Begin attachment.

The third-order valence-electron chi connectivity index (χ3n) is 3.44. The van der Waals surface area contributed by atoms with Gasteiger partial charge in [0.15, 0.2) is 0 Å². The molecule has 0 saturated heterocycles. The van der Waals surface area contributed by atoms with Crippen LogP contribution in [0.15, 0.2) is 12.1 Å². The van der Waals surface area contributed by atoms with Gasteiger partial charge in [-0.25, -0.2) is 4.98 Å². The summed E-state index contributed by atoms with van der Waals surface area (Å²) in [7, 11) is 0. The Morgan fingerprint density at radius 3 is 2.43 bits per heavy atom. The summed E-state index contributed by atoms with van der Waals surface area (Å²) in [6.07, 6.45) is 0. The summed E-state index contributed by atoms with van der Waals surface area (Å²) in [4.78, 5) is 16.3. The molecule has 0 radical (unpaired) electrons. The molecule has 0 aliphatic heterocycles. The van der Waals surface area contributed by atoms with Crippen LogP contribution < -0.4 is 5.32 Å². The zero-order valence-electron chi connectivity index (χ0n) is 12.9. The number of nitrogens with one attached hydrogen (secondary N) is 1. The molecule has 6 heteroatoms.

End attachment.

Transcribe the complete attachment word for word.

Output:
The third-order valence-electron chi connectivity index (χ3n) is 3.44. The van der Waals surface area contributed by atoms with Gasteiger partial charge in [0.15, 0.2) is 0 Å². The molecule has 0 saturated heterocycles. The van der Waals surface area contributed by atoms with Crippen LogP contribution in [0.15, 0.2) is 12.1 Å². The van der Waals surface area contributed by atoms with Gasteiger partial charge in [-0.25, -0.2) is 4.98 Å². The summed E-state index contributed by atoms with van der Waals surface area (Å²) in [7, 11) is 0. The Morgan fingerprint density at radius 3 is 2.43 bits per heavy atom. The summed E-state index contributed by atoms with van der Waals surface area (Å²) in [6.07, 6.45) is 0. The summed E-state index contributed by atoms with van der Waals surface area (Å²) in [4.78, 5) is 16.3. The molecule has 0 radical (unpaired) electrons. The molecule has 0 aliphatic heterocycles. The van der Waals surface area contributed by atoms with Crippen LogP contribution < -0.4 is 5.32 Å². The zero-order valence-electron chi connectivity index (χ0n) is 12.9. The number of nitrogens with one attached hydrogen (secondary N) is 1. The molecule has 6 heteroatoms.